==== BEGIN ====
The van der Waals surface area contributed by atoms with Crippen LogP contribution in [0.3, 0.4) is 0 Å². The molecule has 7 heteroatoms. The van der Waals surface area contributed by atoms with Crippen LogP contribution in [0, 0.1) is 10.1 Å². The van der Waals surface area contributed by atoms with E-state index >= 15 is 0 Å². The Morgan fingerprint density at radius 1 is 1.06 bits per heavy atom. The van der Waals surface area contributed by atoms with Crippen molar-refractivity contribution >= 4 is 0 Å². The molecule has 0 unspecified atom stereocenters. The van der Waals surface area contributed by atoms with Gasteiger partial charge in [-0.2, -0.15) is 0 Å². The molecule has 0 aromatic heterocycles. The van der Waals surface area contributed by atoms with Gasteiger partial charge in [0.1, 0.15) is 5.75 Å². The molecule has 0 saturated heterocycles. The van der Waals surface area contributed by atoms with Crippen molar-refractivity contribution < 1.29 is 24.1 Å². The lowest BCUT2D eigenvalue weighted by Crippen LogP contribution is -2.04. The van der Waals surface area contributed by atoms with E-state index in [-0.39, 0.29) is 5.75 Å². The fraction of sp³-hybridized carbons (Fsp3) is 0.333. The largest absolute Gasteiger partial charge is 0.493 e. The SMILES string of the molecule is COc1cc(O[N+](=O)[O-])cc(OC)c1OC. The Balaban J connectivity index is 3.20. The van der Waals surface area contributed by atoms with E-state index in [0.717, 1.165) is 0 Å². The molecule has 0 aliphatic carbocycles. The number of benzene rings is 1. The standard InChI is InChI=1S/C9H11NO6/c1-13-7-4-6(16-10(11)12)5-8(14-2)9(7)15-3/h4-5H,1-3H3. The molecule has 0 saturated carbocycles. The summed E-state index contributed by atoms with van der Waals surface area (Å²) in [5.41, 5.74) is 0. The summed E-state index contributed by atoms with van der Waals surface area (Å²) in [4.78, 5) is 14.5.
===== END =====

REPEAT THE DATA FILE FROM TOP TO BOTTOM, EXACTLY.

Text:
The van der Waals surface area contributed by atoms with Crippen LogP contribution in [0.3, 0.4) is 0 Å². The molecule has 7 heteroatoms. The van der Waals surface area contributed by atoms with Crippen LogP contribution in [0, 0.1) is 10.1 Å². The van der Waals surface area contributed by atoms with E-state index >= 15 is 0 Å². The Morgan fingerprint density at radius 1 is 1.06 bits per heavy atom. The van der Waals surface area contributed by atoms with Crippen molar-refractivity contribution >= 4 is 0 Å². The molecule has 0 unspecified atom stereocenters. The van der Waals surface area contributed by atoms with Gasteiger partial charge in [-0.2, -0.15) is 0 Å². The molecule has 0 aromatic heterocycles. The van der Waals surface area contributed by atoms with Gasteiger partial charge in [0.1, 0.15) is 5.75 Å². The molecule has 0 saturated heterocycles. The van der Waals surface area contributed by atoms with Crippen molar-refractivity contribution < 1.29 is 24.1 Å². The lowest BCUT2D eigenvalue weighted by Crippen LogP contribution is -2.04. The van der Waals surface area contributed by atoms with E-state index in [-0.39, 0.29) is 5.75 Å². The fraction of sp³-hybridized carbons (Fsp3) is 0.333. The largest absolute Gasteiger partial charge is 0.493 e. The SMILES string of the molecule is COc1cc(O[N+](=O)[O-])cc(OC)c1OC. The Balaban J connectivity index is 3.20. The van der Waals surface area contributed by atoms with E-state index in [0.717, 1.165) is 0 Å². The molecule has 0 aliphatic carbocycles. The number of benzene rings is 1. The standard InChI is InChI=1S/C9H11NO6/c1-13-7-4-6(16-10(11)12)5-8(14-2)9(7)15-3/h4-5H,1-3H3. The molecule has 0 saturated carbocycles. The summed E-state index contributed by atoms with van der Waals surface area (Å²) in [5.41, 5.74) is 0. The summed E-state index contributed by atoms with van der Waals surface area (Å²) in [4.78, 5) is 14.5.